UNIDENTIFIED REPORTER: NPR's Kat Chow reports this was one of many instances of the president making racially charged remarks.

CHOW: This isn't the first time Trump has made denigrating remarks about people of color and immigrants. According to news reports last year, Trump described Haitian immigrants as having AIDS and said that, if the U.S. accepted Nigerian immigrants, they wouldn't, quote, "go back to their huts."

And just months ago, after multiple hurricanes tore through Puerto Rico, leaving many there in need of aid, Trump insinuated they were lazy. He tweeted that Puerto Ricans want everything to be done for them. In 2015, when calling for a U.S.-Mexico border wall, Trump described Mexicans as rapists. The president tweeted that he never said anything derogatory about Haitians in Thursday's meeting.

Kat Chow, NPR News.


MERAJI: The listener who called to complain about Kat's story, they said she should have just used the word racist - not denigrating, not derogatory, not racially charged - racist.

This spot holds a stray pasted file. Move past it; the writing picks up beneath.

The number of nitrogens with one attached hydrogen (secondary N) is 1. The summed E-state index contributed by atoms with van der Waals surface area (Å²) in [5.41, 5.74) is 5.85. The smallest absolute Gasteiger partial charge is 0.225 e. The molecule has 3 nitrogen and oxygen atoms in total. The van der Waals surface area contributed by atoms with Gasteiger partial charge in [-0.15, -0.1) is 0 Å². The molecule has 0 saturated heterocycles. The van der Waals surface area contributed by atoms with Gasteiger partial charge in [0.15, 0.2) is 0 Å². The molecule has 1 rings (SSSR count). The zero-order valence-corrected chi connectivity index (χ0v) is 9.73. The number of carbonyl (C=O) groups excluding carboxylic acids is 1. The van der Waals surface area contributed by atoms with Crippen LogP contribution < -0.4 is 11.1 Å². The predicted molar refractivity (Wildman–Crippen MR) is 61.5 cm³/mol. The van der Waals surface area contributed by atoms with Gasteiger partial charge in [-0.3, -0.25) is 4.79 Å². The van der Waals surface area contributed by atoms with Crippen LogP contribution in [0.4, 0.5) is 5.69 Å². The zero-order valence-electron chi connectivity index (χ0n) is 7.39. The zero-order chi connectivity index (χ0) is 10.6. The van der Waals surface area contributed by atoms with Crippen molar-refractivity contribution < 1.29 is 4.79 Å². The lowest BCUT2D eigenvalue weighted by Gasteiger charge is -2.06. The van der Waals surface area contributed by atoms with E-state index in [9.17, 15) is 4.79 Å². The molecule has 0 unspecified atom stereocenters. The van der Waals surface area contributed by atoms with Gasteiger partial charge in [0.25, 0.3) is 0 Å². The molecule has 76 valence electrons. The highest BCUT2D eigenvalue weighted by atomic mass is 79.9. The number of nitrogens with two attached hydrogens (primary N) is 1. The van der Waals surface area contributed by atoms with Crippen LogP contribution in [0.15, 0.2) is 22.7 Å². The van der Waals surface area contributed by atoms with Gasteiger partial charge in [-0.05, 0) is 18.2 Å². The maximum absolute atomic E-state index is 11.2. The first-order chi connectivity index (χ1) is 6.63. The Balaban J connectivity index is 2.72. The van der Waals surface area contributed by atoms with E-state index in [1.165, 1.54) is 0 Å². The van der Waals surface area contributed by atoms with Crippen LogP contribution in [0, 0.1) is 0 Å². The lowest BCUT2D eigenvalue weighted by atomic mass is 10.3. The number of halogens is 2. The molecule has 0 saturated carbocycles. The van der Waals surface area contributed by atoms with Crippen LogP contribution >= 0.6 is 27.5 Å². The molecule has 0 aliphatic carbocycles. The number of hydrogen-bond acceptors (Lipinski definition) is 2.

MERAJI: You're listening to CODE SWITCH from NPR. I'm Shereen Marisol Meraji. Gene's on vacation. Let's fast-forward to July of 2019.


LAKSHMI SINGH: House Democrats are expected to take up a resolution today condemning President Trump's recent racist remarks.

MERAJI: Wait - did you just hear what I heard?


SINGH: President Trump's recent racist remarks.

MERAJI: That's NPR newscaster Lakshmi Singh using the R-word to describe President Trump's tweet directed at four Congress members of color - you know the one - the one where he tweeted they should, quote, "go back and help fix the totally broken and crime infested places from which they came," unquote.